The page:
Joan Stucker joined the fight for end-of-life options before the California legislative campaign picked up steam in 2014. She helped start a program called Friends of Compassion & Choices, which grew to include an email tree of over 600 people and accelerated volunteerism in the campaign. She and other Coachella Valley Action Team volunteers made phone calls to fellow citizens and lobbied their legislators. Joan’s work didn’t end when the California End of Life Options Act went into effect in 2015. “It’s one thing to pass the law, and it’s another to get people really informed about it and get physicians willing to help patients with this option,” she says. “Getting the law passed wound up just being the beginning.”
Joan considers the best weapon in this movement to be education and discussion. She’s had conversations with her own family, friends and physicians, encouraged others to do the same, and led talks at local groups and hospice centers. Recently, she helped plan a protest at Eisenhower Medical Center, a large medical system in the Rancho Mirage, California, area that has a resistive policy to aid in dying. About 80 supporters came out to protest the policy and ask Eisenhower to provide end-of-life options to their community. A few days later, Eisenhower’s chief medical officer made a statement clarifying its stance: Doctors can’t write prescriptions on their properties.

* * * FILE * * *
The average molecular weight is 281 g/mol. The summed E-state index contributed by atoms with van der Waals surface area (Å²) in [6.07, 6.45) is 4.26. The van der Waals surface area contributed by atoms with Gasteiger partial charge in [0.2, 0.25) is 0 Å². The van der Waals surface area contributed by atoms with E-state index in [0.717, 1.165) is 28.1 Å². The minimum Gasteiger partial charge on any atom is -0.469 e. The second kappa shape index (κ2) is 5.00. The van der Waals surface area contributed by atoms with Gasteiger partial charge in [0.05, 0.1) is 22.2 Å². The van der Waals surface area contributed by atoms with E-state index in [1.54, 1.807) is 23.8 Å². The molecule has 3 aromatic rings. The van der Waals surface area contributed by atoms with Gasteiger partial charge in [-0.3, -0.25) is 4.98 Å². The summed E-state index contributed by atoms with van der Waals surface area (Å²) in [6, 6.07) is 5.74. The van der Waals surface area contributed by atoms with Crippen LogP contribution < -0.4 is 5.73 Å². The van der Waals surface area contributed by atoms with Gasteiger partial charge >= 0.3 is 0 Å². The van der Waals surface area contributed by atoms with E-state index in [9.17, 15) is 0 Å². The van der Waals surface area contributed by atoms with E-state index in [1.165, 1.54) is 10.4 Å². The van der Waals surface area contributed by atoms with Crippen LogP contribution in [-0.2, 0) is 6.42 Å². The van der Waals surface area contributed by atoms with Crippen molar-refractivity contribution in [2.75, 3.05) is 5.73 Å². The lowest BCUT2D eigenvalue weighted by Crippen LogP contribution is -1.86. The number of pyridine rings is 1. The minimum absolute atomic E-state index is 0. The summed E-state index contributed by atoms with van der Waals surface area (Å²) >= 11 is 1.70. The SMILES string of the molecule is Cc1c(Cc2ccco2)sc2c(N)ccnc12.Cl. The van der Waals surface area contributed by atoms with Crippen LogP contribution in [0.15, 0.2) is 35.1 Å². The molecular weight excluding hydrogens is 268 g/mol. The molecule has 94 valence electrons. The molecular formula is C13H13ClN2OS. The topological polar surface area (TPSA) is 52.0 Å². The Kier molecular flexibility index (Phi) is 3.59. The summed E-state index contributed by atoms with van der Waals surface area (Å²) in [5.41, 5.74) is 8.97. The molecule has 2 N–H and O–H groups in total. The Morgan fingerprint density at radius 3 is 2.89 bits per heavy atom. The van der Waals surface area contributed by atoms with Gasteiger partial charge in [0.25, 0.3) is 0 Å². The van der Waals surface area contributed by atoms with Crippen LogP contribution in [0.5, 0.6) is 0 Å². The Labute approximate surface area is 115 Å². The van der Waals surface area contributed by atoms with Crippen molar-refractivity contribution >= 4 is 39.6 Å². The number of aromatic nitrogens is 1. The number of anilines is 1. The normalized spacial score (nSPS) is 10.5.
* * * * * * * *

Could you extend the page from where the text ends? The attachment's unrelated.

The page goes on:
Even though Eisenhower has dug in on its position, Joan thinks the continual pressure of direct action can and will turn the tide. While these avenues might not be convenient or easy, Joan says, “If people are really determined, there are things we can do.” For her, securing end-of-life options for the over 50 percent of 70-year and older patients serviced by Eisenhower is worth the fight.